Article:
My Life in Ranching
And the road goes on forever...

I realized, on this endless round of travels, that I have been blessed with only a few magical powers. I have two skills: writing and teaching. I have two talents: love and freedom. They ain't much, but they'll do.


When I was a kid, my friends spent a lot of energy not only trying to figure out my mom ("The General"), but trying to amuse her and attend to her strange needs and urges--rides, for example. Lyn (see last road-posting, below) was probably the daughter my Ma never had. When The General died, she left behind some of her antique jewelry. One ring was particularly exquisite--it was made by Tiffany himself. A huge square-cut canary yellow diamond surrounded by small white diamonds. It seemed fitting that Lyn should have it.

But I didn't have a daughter then. Not that I knew of, anyway. I sometimes wake up at night and think, Oh my God! What if----??? But that's a different story from a different life.

In San Antonio, Lyn surprised us and the barf-prone Chayo by presenting her with The General's ring. Tears fell all around.


Aspen, Aspen, Aspen. The Aspen Writers folks are always so full of love and good cheer that it's a pleasure to do stuff with them. And, really, who is going to resist a visit to Aspen?

We stayed in the Aspen Alps. If only I knew how to ski. The Aspen Mtn ski run ends at the back deck of the condo we were in. About 25 yards from our door was The Sky Hotel--you snowboarding hodads know it well. The hot pool and hot tub were in back surrounded by fire pits and full of bubbling hardbody ski scrumptious white peeps looking like they were making a six-pack ab and rubber boobies soup. The Steve Miller was crankin' on the speakers and the toddies and Coronas and chocotinis were on the trays. I kept telling Chayo I was going to take her down there at night so she could see drunk naked people. "DAAAAAD!" was her general response.

My first gig was at Aspen High School. Um. I'd go back to high school just to attend AHS. "Ahhhs!" is the right acronym for that li'l institution, situated on a hill with a ski slope to the front door of the school and picture windows looking up at mountains and pines and aspens and cliffs and glaciers. The kids were great, as all high school audiences seem to be. One kid confided: "Dude, school sucks." I said, "Wait! Look out the window!" He was a cool kid: earring, woolly cap. He said, "I've been looking at that my whole life. I can't wait to get out."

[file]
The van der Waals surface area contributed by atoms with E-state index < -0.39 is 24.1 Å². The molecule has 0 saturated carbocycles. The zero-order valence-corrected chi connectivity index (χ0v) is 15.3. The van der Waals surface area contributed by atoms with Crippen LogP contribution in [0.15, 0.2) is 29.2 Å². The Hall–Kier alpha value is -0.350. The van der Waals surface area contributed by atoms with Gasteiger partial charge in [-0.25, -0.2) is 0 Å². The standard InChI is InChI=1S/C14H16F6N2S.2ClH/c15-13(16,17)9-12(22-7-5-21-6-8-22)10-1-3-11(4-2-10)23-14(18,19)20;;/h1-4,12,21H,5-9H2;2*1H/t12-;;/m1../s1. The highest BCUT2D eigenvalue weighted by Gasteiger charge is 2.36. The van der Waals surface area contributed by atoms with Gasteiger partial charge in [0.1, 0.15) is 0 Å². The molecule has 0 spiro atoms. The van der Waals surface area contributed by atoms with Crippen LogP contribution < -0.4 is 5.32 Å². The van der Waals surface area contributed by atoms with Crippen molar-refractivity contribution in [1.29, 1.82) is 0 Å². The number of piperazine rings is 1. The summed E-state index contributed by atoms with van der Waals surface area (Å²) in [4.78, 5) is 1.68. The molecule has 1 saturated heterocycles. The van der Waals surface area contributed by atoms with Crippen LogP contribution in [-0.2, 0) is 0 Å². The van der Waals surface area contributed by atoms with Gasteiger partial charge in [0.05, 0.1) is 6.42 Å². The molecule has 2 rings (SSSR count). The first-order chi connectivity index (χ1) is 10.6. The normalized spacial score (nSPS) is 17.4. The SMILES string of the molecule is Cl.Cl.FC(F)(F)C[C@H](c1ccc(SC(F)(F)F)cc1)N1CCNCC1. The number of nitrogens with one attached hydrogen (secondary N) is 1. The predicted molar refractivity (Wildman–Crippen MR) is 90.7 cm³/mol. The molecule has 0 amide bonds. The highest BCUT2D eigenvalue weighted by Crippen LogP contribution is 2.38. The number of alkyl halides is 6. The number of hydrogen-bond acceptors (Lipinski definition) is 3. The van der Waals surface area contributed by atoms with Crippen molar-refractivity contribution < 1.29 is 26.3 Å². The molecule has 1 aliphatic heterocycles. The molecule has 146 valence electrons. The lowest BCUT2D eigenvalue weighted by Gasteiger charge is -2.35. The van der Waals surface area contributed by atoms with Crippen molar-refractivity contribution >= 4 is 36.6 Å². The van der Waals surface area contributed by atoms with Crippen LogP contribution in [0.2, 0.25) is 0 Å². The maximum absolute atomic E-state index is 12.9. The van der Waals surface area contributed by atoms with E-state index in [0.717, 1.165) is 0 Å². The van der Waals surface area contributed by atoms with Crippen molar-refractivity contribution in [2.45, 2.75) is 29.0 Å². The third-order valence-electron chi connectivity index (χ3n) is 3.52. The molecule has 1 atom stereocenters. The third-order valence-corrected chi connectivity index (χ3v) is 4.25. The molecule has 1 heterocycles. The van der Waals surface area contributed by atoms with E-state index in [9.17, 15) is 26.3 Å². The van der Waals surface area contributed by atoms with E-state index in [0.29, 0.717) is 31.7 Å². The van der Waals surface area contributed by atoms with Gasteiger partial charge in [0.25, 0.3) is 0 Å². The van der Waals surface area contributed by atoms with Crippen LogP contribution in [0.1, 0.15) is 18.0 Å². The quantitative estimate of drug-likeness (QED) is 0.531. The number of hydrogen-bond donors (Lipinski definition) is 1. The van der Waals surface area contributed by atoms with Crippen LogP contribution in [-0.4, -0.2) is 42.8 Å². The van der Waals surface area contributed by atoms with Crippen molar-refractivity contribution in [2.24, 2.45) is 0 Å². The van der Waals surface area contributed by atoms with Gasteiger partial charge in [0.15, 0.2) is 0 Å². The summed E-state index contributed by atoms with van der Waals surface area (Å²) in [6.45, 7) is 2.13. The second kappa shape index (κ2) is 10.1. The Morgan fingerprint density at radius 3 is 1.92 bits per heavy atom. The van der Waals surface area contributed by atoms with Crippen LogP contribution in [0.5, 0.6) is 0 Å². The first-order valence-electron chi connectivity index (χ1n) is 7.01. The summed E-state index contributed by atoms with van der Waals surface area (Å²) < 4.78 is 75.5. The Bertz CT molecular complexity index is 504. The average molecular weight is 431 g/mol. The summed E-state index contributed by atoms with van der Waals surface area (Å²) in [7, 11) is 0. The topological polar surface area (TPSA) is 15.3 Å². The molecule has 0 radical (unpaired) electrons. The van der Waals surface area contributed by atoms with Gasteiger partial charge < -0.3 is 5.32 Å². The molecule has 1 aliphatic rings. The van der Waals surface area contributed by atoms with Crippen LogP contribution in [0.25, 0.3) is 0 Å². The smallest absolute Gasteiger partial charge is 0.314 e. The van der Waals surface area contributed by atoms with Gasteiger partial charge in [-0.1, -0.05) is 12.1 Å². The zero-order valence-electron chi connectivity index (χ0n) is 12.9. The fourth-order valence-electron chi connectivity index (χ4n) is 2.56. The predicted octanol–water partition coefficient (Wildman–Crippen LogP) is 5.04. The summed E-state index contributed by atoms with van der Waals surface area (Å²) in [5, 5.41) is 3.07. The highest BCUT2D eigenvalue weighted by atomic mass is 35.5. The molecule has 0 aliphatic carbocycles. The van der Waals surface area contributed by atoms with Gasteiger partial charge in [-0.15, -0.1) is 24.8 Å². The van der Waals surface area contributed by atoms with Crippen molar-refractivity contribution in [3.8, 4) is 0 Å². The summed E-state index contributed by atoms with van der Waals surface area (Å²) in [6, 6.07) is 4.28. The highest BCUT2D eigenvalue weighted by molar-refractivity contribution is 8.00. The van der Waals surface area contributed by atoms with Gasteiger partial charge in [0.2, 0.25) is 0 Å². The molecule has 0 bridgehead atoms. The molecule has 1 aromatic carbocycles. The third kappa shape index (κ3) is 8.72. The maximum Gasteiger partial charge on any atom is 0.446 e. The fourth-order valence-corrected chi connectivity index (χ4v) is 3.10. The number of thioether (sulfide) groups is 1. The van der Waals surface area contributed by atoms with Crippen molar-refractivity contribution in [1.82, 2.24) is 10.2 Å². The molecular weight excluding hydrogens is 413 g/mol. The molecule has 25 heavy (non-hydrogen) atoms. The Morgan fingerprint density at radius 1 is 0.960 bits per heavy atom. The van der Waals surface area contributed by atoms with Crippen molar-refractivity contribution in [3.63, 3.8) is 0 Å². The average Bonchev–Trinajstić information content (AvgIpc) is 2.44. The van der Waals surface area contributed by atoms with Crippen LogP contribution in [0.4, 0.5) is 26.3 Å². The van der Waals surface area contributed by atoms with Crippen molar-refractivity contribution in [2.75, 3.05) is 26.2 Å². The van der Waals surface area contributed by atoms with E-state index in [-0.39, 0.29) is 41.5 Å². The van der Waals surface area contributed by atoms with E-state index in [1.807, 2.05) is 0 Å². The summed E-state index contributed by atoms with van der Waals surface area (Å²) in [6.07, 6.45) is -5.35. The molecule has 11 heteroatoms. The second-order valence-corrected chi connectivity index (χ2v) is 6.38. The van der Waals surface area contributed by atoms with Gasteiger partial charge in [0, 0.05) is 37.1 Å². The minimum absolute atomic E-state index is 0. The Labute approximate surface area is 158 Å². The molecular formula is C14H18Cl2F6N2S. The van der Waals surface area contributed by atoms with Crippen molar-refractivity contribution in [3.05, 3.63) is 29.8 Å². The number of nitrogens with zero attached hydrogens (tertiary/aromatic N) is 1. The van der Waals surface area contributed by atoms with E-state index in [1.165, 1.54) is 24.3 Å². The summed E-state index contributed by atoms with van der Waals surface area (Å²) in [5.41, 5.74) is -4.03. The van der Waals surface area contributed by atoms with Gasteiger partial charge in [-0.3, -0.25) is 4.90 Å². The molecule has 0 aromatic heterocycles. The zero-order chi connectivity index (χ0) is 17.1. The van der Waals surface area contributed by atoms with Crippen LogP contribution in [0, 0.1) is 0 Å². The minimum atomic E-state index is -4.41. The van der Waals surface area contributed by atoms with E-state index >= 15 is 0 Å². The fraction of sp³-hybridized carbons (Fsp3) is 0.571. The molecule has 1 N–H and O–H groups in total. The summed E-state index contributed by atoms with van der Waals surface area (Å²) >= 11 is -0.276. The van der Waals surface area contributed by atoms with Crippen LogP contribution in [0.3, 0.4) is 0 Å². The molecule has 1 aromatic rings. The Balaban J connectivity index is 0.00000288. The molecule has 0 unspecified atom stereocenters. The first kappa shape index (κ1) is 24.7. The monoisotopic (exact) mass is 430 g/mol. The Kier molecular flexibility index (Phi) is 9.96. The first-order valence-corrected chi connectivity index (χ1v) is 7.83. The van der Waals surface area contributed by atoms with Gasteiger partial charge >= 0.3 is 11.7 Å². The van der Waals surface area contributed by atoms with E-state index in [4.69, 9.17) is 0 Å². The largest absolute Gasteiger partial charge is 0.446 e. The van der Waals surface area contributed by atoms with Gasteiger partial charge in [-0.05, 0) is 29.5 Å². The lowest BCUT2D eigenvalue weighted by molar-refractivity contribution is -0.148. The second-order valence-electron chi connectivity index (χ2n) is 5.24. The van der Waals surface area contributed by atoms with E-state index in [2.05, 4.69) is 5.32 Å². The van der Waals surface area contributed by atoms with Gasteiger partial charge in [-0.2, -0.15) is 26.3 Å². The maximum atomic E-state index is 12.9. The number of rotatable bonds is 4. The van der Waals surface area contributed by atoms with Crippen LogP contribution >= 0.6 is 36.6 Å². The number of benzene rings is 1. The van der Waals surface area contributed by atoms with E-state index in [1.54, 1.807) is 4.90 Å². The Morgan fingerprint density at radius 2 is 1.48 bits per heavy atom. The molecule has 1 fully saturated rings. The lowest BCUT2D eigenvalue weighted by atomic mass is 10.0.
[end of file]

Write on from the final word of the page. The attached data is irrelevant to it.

Probably Kevin Costner's boy, to boot.

I was in Aspen promoting Rudy Anaya's Bless Me, Ultima for the NEA's Big Read. So I was in superman mode: take me where you need me and I'll dance around like an organ grinder's monkey. The awesome and intense Jordan took us to the school and back to the Alps. We headed out immediately to rejoin our dear Aspen in the adventure of spending money and trying to wrench one iota of oxygen out of the high mountain sky. We went down to Boogie's, the diner everybody loves. 50's diner upstairs with burgers and fries; jaw-droppingly expensive clothes store below. I picked up a tattered pair of girls' half-booty and third-crotch covering short shorts, and was frightened by their $300 price tag. They were so brief you'd have to wax to wear them, and I thought: You couldn't fit $300 in the pockets!

Megan found a cute cashmere sweater selling for half-price, only $499! We decided maybe burgers instead of sweaters. But we do that every time we go to Boogie's. I will feel like I've made it when I take the girls in there and buy clothes instead of Diet Coke.


Walk, walk, walk. Cough, cough, cough.

TV and movies and crossword puzzles in the condo. Bad nights: coughing and stomach fits and a heating system set to some sort of atomic reactor that made Cindy think she'd gone into menopause and was having hot flashes. I was having hot flashes myself. Groovin' Colorado breakfasts of Kashi! (Luis's family says, "Yuck.") And down valley to Carbondale, one of my favorite towns. Off to the side, a sweet little ranch selling for $88,000,000.00.